Learning by doing—and teaching
An undergraduate's research adventure in Colorado was also a learning opportunity for her mentor.
Andea Scott, ’20, loves the coursework for her major in energy resources engineering: chemistry, physics, computer science, and courses like Sustainable Energy for Nine Billion. Last spring, she began looking ahead toward graduate school and decided to try her hand at research.
“Research is a big part of graduate school,” she says, “I wanted to know if I would like it.”
Applying to the Stanford Earth Summer Undergraduate Research program (SESUR), which matches undergraduates with faculty research projects, the sophomore earned a spot working with Professor Kate Maher on a large project funded by the National Science Foundation and U.S. Department of Energy to better understand the cycling of carbon in the Earth system.
“After my finals, I flew out to Colorado and hit the ground running,” says Scott, who was among the youngest of the nearly two dozen researchers there from Lawrence Berkeley National Laboratory, Colorado State University, the U.S. Geological Survey, Rocky Mountain Biological Laboratory (RMBL), and UC Berkeley in addition to Stanford.
For two and a half weeks, they collected samples of leaves, roots, and soil as planes loaded with remote sensing equipment flew overhead.
“We’re hoping to extend what we see using detailed surface remote sensing by correlating it with nutrient composition and other characteristics of the subsurface,” explains Dana Chadwick, PhD ’17, a post-doctoral scholar on Maher’s team who led the ground crew and served as Scott’s immediate supervisor.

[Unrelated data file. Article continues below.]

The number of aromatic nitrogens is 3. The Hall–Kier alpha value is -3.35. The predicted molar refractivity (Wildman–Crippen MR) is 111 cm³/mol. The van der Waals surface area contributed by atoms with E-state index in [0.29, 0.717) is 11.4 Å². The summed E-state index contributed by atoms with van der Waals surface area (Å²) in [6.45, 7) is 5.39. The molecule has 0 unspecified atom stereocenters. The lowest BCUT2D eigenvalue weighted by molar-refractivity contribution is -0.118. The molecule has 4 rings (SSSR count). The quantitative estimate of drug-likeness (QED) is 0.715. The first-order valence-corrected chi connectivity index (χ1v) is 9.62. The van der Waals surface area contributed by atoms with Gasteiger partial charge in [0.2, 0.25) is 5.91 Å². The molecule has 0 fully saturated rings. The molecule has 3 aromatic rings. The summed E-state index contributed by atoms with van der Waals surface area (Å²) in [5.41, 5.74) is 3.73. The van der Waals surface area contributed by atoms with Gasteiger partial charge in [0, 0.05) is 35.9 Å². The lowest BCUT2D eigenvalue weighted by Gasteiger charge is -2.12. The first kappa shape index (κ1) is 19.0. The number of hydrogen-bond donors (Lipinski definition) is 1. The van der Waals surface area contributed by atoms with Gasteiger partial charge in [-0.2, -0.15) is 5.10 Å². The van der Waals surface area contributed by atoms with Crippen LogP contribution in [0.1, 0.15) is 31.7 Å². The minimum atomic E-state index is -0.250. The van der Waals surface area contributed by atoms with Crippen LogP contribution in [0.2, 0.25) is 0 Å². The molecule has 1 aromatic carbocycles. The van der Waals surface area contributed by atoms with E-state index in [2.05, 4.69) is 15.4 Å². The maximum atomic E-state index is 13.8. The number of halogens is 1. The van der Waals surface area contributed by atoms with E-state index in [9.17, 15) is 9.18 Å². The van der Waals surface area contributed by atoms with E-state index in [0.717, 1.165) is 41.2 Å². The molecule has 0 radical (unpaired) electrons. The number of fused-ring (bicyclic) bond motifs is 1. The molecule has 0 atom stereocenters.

How to be a great research mentor
Crew boss or not, as a post-doctoral scholar Chadwick is still in learning mode, too. And one of the skills she is refining as she plans a career in academia is mentoring students. She took the Stanford Earth course How to Be a Great Research Mentor as a graduate student in the Department of Earth System Science. But mostly she has learned on the job, having now worked with five SESUR students.
“I’ve learned a lot over the years—things like the best size for a summer project and finding balance between structure and letting students work through things on their own,” she says. “But this is the first time I have taken students into the field with me.”
Supported by summer stipends, SESUR students ask and answer research questions of their own design in the context of the larger projects. They present their findings at a research symposium at the end of the summer.
“The students got to see the research from the beginning to the end, which can be inspiring and powerful,” says Chadwick, adding, “I think that the SESUR program is an incredible opportunity—and, because it’s funded, it’s not just available to those who can afford to do unpaid research over the summer.”
The program is designed for students exactly like Scott, who are early in their Stanford careers and looking for a first research experience. A required spring quarter course teaches them the basics of developing proposals, preparing posters and oral presentations, and working with data.